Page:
The Day The Beatles Let it Be
For the new album, Paul McCartney's idea was to leave behind all of the Sgt. Pepper-style studio tricks and make music that was stripped-down and relatively straightforward to play live. The plan was that the new album would be recorded as a live performance, and not in the studio. At this point, the band hadn't toured in two and a half years and McCartney liked the idea of going back on the road. John Lennon, George Harrison and Ringo Starr were less keen on that notion, so the plan became for The Beatles to play a single concert – perhaps in London, or on an ocean liner or in a Roman amphitheater in Africa. Rehearsals began on January 2, 1969 with no concrete plans in place.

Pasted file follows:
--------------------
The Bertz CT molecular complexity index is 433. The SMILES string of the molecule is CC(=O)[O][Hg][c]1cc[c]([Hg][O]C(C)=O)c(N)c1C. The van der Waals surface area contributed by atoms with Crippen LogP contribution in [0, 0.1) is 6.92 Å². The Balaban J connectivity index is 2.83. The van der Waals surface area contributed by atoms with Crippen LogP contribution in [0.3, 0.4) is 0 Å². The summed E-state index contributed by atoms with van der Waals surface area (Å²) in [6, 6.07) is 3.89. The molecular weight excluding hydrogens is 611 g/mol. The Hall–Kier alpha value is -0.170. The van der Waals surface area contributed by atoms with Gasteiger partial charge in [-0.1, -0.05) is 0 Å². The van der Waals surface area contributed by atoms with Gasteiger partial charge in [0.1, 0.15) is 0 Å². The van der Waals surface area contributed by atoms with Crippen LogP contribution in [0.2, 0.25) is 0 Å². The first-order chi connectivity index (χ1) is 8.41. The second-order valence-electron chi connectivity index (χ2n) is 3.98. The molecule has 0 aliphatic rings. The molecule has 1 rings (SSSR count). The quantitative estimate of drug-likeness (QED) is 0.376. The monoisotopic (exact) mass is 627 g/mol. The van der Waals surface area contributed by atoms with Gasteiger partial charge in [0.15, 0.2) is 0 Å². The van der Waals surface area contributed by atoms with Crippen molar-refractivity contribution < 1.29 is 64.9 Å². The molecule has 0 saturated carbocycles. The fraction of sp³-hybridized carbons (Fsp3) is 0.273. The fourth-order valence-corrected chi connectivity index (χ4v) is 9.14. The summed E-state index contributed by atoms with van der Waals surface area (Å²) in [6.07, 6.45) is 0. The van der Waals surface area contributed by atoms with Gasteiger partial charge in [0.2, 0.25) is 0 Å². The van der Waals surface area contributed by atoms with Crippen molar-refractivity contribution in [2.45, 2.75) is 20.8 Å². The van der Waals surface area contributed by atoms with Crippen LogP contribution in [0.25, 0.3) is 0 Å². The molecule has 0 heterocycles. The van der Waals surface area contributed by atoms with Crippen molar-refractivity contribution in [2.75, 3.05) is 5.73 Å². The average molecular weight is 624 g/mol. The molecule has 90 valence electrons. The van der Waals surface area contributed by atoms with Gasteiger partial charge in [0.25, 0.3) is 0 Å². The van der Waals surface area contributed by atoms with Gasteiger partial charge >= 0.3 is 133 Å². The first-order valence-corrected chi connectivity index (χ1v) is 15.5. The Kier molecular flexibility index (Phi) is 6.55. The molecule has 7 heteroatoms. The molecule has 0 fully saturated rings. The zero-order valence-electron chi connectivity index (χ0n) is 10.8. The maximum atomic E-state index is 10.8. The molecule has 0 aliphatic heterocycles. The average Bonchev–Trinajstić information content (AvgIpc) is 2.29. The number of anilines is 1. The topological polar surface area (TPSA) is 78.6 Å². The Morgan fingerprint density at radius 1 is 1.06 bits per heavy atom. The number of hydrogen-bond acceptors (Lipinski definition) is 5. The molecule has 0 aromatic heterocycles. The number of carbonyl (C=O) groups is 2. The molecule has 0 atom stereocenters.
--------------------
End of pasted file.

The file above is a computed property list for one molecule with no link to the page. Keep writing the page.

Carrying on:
But, before those sessions started, Dennis O'Dell, the head of Apple Films, suggested that the rehearsals be filmed for a television documentary that could serve as a companion piece to the live concert/album. To make filming easier, The Beatles set up camp at London's Twickenham Film Studios under the watchful eye of two cameras and director Michael Lindsay-Hogg (who had previously worked with the band on promotional films for "Paperback Writer," "Revolution" and other songs). more on this story
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